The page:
News for the East Bay's diverse, working-class majority.
Brought to you by the Democratic Socialists of America, East Bay chapter.
June 18, 2019
By Stephanie Hung
The 1980s coal miners’ strike in the United Kingdom was not a struggle about energy or fuel, it was about power and the dominance of capitalism. In 1984–85, hundreds of thousands of striking miners posed a real threat to the global wave of neoliberalism overtaking the UK and elsewhere, and this conflict came to a head in the village of Orgreave in South Yorkshire. The retelling of the miners’ strike is meaningful for not just our historical assessment of class struggle, but how we view our struggle now and the future.
On March 5, 1984, a group of young coal miners in Yorkshire received news that their mine was slated to be shutdown indefinitely. This was a surprise to no one, after the government had been closing mines over the past three years, affecting pit communities all over the country.
The next day, the state-run National Coal Board (NCB) announced its plan to cut 4 million tons of coal production, which meant closing 20 pits and cutting tens of thousands of jobs. Many workers decided to walkout, paving the way for neighboring areas to picket one after another. By the following week, the National Union of Mineworkers (NUM) president, Arthur Scargill, backed these strikes and called for a national strike against the closures.
The strike was announced without a national ballot, which opposition forces used to try and discredit Scargill and others in the NUM leadership. According to Scargill, NUM’s vice-president, Michael McGahey, believed the union should not be “constitutionalised out of taking action” and the national secretary, Peter Heathfield, stated in an address, “I hope that we are sincere and honest enough to recognize that a ballot should not be used and exercised as a veto to prevent people in other areas defending their jobs.”
The majority of miners participated in the strike in Scotland, South Wales, Yorkshire, Durham and North East England, but support was lower in union areas like Nottinghamshire, South Derbyshire, and Leicestershire, and many of the workers returned to work. Flying pickets aimed to pressure workers from working, which were not always peaceful.
Striking miners saw support from other sectors, such as railway workers and dockers. Women also joined miners on picket lines, organized soup kitchens for miners and their families, and formed the group Women Against Pit Closures.
Meanwhile, the Tory government led a concerted effort to discredit the miners by conducting smear campaigns and manipulating the media to portray the strikers as a threat to rule of law and democracy. Thatcher labeled the miners as the “enemy within.” Evidence later revealed that under her guidance, MI-5, GCHQ, and the NSA were mobilized to spy and infiltrate the NUM’s leadership. Undercover agents were “sent into NUM to destabilize and sabotage the union at its most critical juncture”; “dirty tricks, slush funds, false allegations, forgeries, phony cash deposits, and multiple secretly sponsored legal actions” were tactics used by the government to undermine the resistance. Years later, Thatcher and other former officials would defend these secret, large-scale, state-sponsored violations of civil liberties by deeming the NUM leadership as “subversive”.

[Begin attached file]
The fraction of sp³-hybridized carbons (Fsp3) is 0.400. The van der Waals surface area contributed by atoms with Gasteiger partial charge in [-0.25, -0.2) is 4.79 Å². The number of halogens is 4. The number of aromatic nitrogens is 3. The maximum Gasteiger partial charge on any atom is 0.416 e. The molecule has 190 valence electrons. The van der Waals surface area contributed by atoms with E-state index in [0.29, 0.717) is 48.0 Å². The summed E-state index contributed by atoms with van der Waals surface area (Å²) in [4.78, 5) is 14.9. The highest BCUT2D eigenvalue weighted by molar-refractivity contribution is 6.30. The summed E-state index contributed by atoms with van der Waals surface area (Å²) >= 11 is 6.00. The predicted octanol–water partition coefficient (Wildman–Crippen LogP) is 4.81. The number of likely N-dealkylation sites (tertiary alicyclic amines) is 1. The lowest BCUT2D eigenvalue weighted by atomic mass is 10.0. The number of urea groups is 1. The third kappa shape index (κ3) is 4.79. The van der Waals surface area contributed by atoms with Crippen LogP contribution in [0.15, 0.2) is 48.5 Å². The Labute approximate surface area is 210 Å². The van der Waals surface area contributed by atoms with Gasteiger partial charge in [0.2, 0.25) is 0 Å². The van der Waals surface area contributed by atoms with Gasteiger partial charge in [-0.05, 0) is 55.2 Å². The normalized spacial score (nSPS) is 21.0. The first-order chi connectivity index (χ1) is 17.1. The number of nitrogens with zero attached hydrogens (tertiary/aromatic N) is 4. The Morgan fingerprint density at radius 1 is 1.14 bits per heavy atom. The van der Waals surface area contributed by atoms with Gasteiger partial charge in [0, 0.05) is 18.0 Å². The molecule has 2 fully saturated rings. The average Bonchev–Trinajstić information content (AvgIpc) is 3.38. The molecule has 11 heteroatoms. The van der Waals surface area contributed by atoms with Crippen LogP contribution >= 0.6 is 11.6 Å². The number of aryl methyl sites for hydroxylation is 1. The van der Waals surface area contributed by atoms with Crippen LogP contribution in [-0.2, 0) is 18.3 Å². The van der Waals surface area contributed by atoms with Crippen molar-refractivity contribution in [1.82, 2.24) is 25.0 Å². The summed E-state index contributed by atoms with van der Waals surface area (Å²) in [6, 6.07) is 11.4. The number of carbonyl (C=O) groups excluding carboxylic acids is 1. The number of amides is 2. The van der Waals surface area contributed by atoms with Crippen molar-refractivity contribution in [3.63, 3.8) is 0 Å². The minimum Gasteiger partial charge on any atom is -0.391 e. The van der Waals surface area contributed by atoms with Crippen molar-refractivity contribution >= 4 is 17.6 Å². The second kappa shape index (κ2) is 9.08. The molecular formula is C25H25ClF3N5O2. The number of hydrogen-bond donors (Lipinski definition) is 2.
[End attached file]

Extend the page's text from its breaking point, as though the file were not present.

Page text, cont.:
On June 18, 1984, mass picketing targeted the Orgreave coal processing plant in South Yorkshire in an attempt to block its deliveries. Police forces of up to 8,000 violently clashed with strikers. Pickets were met with police units from multiple counties and scores were violently beaten with batons, charged and crushed by mounted police, and attacked by police dogs.
It became one of the most brutal clashes of the 1984 strike and Britain’s industrial history. The miners’ lawyers claimed that police footage showed officers were the first to attack protesters, although police and Prime Minister Margaret Thatcher claimed otherwise. Nearly 100 miners were charged with rioting, but charges were dropped the following year, with all miners acquitted.
Meanwhile, in Nottinghamshire, many miners were less supportive of the strike from the start. They felt their mines were in less danger of closing and had viewed the strike as unconstitutional, so in the summer of 1984, the membership of Nottinghamshire NUM decided to vote out leaders who supported the strike.
Members of Nottinghamshire and nearby South Derbyshire NUM set up a new union, the Union of Democratic Mineworkers. By January 1985, the numbers of strikebreakers had increased, and about 50 percent of strikers were back to work the following month.
The strike disintegrated and officially came to an end on March 3, 1985. One concession the NCB agreed to was to delay the closure of five pits, but it did not meet any of the other NUM demands. The coal industry was eventually privatized in 1994. Since then, many former mining communities have fallen into poverty. The NUM became weak and many miners, even the most militant, took redundancy payments from the NCB.
The state’s efforts to incapacitate the union and create division among its members was not unique to this strike. Time and time again, we see that the higher the financial stakes, the more extreme the measures those with power are willing to take.